- Contempt vote fell almost entirely along party lines in Republican-controlled House
- Former IRS official Lois Lerner has exercised her Fifth Amendment rights in testimony
- The vote sets up a possible legal fight between Congress and the Obama administration
- The House has aggressively investigated IRS targeting of conservative groups
Acting on a conservative battle cry and potentially triggering a court battle with the Obama administration, the Republican-led House voted Wednesday to hold former IRS official Lois Lerner in contempt of Congress for refusing to answer questions about her agency's targeting of conservative and other groups.
The 231-187 vote fell almost entirely along party lines, a decision that cut across three sharp divides: balance of power issues between the branches of government, political questions over the IRS scandal, and a Constitutional debate over Lerner's individual Fifth Amendment rights.
Lerner is in the middle of that trio. Until she retired last year, she ran the IRS division in charge of tax exempt status. An inspector general's report concluded her staff had inappropriately targeted Tea Party and other groups for extra scrutiny.
The term "progressive" was also flagged but the inspector general report indicated that conservative terms drew more attention from the IRS.
The Fifth Amendment question
For nearly a year, Lerner has refused House requests to testify on the matter, citing her Fifth Amendment right against self-incrimination.
Republicans insist that doesn't apply here, that she waived the right by first asserting her innocence when she appeared before the House Oversight Committee last May.
"Mrs. Lerner made 17 separate factual assertions before invoking her right to remain silent," proclaimed Rep. Richard Nugent, Republican of Florida, as he opened up Wednesday's debate. "You can't make selective assertions and still invoke your Fifth Amendment right."
Lerner's attorney, William Taylor, has dismissed that argument repeatedly and sent a statement rejecting it again Wednesday.
"Today's vote has nothing to do with the facts or the law," Taylor wrote. "Its only purpose is to keep the baseless IRS 'conspiracy' alive through the midterm elections. Ms. Lerner has not committed contempt of Congress. She did not waive her Fifth Amendment rights by proclaiming her innocence."
As they reject Lerner's Constitutional argument, Republicans see an IRS scandal that remains highly flammable on the right.
To conservatives, it is a frightening case of a government agency suppressing political thought from its opponents, mixed with question marks about whether anyone in the White House was involved.
"If we don't hold Lois Lerner accountable for her actions," said Rep. Lee Terry, Republican of Nebraska, "then we're sending a message to future administrations that this type of Nixonian behavior is acceptable."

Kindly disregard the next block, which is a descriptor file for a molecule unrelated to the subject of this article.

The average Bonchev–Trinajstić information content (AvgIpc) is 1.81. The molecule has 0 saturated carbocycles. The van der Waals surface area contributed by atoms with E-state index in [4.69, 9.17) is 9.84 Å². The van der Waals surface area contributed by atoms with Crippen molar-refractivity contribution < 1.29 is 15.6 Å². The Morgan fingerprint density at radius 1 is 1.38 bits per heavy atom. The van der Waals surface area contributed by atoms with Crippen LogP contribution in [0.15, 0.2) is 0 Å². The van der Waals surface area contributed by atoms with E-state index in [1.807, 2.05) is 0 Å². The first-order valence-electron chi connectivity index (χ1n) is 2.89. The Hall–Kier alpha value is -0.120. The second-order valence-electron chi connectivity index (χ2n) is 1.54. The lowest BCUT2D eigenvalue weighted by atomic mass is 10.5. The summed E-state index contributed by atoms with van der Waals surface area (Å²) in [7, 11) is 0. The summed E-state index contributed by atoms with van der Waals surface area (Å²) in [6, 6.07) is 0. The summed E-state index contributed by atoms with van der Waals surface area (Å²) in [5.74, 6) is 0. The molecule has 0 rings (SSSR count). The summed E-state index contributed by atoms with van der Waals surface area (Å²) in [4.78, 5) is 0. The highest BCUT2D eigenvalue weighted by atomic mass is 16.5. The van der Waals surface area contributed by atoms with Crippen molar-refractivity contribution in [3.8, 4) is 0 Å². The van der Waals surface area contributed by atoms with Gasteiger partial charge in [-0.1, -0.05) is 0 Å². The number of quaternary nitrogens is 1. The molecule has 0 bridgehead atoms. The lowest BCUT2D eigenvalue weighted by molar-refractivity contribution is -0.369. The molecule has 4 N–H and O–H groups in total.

The problem for Republicans has been that as their base clamors for action and high-ranking heads to roll on the scandal, neither Lerner nor anyone at the IRS has provided information linking the controversy to the White House.
As determined as Republicans have been, Democrats have been equally strong in response.
"This is 'sooo' blatantly political," Rep. Jim McGovern, Democrat of Massachusetts, dragging out his comment for emphasis. "House Republicans are again playing to the cheap seats with hyperpartisan witch hunts."
McGovern and other Democrats have raised the charge of McCarthyism in the case, arguing that little new information in the IRS scandal has come to light in recent months and accusing Republicans of using the case to distract from other issues.
Next: Congress, White House in court?
As the politics vibrate, Wednesday's contempt vote set off a specific process in the bureaucratic machine. Now the contempt charge moves to the Justice Department where the U.S. Attorney for Washington must decide whether to prosecute her.
If charges are not pursued, House Republican leaders face another choice: Will they file a lawsuit to try and force the Justice Department to take action? It is certainly possible.
That is the precise course of events that followed when the House charged Attorney General Eric Holder with contempt in 2012 for refusing to turn over documents in the botched "Fast and Furious" gun-running investigation.
In that case, Holder and the White House asserted executive privilege. That has not happened yet in the Lerner case.
But Republicans are clearly teeing up a battle with the attorney general and President Barack Obama.
Immediately following the Lerner contempt vote, the House voted 250-168 to call on Holder to remove the IRS investigation from the Department of Justice and instead appoint a special counsel to look into the scandal.